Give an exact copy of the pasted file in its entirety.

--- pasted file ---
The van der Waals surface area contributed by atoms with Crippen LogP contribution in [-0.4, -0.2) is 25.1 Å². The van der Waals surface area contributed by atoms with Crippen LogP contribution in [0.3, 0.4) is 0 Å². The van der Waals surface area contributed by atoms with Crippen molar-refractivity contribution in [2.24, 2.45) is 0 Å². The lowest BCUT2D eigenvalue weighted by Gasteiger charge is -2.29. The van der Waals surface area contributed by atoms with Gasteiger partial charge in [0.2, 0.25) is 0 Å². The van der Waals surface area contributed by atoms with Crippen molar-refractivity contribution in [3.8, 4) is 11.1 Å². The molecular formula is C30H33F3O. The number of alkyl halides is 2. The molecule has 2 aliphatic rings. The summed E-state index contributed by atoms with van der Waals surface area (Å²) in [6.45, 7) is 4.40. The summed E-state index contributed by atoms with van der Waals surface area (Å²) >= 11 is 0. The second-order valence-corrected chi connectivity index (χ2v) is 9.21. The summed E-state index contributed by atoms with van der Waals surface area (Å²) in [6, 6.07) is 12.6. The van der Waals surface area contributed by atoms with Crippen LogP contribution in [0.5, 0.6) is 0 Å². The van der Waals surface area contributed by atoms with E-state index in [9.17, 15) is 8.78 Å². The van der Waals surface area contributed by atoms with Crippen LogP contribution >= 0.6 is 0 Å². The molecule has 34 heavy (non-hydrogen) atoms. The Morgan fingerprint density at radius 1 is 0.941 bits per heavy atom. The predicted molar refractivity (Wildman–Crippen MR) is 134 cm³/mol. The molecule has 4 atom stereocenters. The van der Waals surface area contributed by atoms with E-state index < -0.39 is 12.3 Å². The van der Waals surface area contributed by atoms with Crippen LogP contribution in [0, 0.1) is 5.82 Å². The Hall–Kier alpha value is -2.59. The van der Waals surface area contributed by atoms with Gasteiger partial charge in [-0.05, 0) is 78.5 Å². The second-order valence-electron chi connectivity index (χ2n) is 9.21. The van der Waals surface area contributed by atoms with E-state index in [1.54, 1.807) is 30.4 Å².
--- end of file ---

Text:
The van der Waals surface area contributed by atoms with Crippen LogP contribution in [-0.4, -0.2) is 25.1 Å². The van der Waals surface area contributed by atoms with Crippen LogP contribution in [0.3, 0.4) is 0 Å². The van der Waals surface area contributed by atoms with Crippen molar-refractivity contribution in [2.24, 2.45) is 0 Å². The lowest BCUT2D eigenvalue weighted by Gasteiger charge is -2.29. The van der Waals surface area contributed by atoms with Gasteiger partial charge in [0.2, 0.25) is 0 Å². The van der Waals surface area contributed by atoms with Crippen molar-refractivity contribution in [3.8, 4) is 11.1 Å². The molecular formula is C30H33F3O. The number of alkyl halides is 2. The molecule has 2 aliphatic rings. The summed E-state index contributed by atoms with van der Waals surface area (Å²) in [6.45, 7) is 4.40. The summed E-state index contributed by atoms with van der Waals surface area (Å²) >= 11 is 0. The second-order valence-corrected chi connectivity index (χ2v) is 9.21. The summed E-state index contributed by atoms with van der Waals surface area (Å²) in [6, 6.07) is 12.6. The van der Waals surface area contributed by atoms with Crippen LogP contribution in [0.5, 0.6) is 0 Å². The van der Waals surface area contributed by atoms with E-state index in [9.17, 15) is 8.78 Å². The van der Waals surface area contributed by atoms with Crippen LogP contribution >= 0.6 is 0 Å². The molecule has 34 heavy (non-hydrogen) atoms. The Morgan fingerprint density at radius 1 is 0.941 bits per heavy atom. The predicted molar refractivity (Wildman–Crippen MR) is 134 cm³/mol. The molecule has 4 atom stereocenters. The van der Waals surface area contributed by atoms with E-state index < -0.39 is 12.3 Å². The van der Waals surface area contributed by atoms with Crippen LogP contribution in [0, 0.1) is 5.82 Å². The Hall–Kier alpha value is -2.59. The van der Waals surface area contributed by atoms with Gasteiger partial charge in [-0.05, 0) is 78.5 Å². The second-order valence-electron chi connectivity index (χ2n) is 9.21. The van der Waals surface area contributed by atoms with E-state index in [1.54, 1.807) is 30.4 Å².